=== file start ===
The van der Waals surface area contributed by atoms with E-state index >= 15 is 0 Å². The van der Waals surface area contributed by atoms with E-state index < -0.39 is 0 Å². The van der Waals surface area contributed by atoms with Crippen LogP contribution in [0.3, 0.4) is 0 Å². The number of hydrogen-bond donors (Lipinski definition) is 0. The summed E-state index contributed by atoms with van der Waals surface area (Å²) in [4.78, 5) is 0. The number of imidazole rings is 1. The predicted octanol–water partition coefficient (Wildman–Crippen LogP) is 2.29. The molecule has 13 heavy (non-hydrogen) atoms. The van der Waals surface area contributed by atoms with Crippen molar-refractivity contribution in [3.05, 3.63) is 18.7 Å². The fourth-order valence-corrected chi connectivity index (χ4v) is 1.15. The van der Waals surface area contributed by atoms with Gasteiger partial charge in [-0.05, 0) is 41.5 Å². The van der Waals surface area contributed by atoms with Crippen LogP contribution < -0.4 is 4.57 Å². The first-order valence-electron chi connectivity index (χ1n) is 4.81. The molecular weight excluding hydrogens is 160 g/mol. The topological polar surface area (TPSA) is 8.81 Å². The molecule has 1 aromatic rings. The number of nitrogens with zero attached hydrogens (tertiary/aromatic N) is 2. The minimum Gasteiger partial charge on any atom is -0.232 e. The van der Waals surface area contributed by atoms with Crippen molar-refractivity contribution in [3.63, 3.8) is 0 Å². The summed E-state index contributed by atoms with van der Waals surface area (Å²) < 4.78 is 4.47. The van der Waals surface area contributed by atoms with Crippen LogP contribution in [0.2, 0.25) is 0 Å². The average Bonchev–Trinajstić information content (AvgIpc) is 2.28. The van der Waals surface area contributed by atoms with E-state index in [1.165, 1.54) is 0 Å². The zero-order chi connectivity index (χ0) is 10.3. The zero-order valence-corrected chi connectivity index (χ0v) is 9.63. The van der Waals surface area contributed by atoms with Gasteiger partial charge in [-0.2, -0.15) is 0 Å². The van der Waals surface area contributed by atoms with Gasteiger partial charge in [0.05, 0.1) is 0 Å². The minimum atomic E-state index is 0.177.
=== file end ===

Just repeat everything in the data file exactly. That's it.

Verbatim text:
The van der Waals surface area contributed by atoms with E-state index >= 15 is 0 Å². The van der Waals surface area contributed by atoms with E-state index < -0.39 is 0 Å². The van der Waals surface area contributed by atoms with Crippen LogP contribution in [0.3, 0.4) is 0 Å². The number of hydrogen-bond donors (Lipinski definition) is 0. The summed E-state index contributed by atoms with van der Waals surface area (Å²) in [4.78, 5) is 0. The number of imidazole rings is 1. The predicted octanol–water partition coefficient (Wildman–Crippen LogP) is 2.29. The molecule has 13 heavy (non-hydrogen) atoms. The van der Waals surface area contributed by atoms with Crippen molar-refractivity contribution in [3.05, 3.63) is 18.7 Å². The fourth-order valence-corrected chi connectivity index (χ4v) is 1.15. The van der Waals surface area contributed by atoms with Gasteiger partial charge in [-0.05, 0) is 41.5 Å². The van der Waals surface area contributed by atoms with Crippen LogP contribution < -0.4 is 4.57 Å². The first-order valence-electron chi connectivity index (χ1n) is 4.81. The molecular weight excluding hydrogens is 160 g/mol. The topological polar surface area (TPSA) is 8.81 Å². The molecule has 1 aromatic rings. The number of nitrogens with zero attached hydrogens (tertiary/aromatic N) is 2. The minimum Gasteiger partial charge on any atom is -0.232 e. The van der Waals surface area contributed by atoms with Crippen molar-refractivity contribution in [3.63, 3.8) is 0 Å². The summed E-state index contributed by atoms with van der Waals surface area (Å²) < 4.78 is 4.47. The van der Waals surface area contributed by atoms with Crippen LogP contribution in [0.2, 0.25) is 0 Å². The average Bonchev–Trinajstić information content (AvgIpc) is 2.28. The van der Waals surface area contributed by atoms with E-state index in [1.165, 1.54) is 0 Å². The zero-order chi connectivity index (χ0) is 10.3. The zero-order valence-corrected chi connectivity index (χ0v) is 9.63. The van der Waals surface area contributed by atoms with Gasteiger partial charge in [-0.2, -0.15) is 0 Å². The van der Waals surface area contributed by atoms with Gasteiger partial charge in [0.05, 0.1) is 0 Å². The minimum atomic E-state index is 0.177.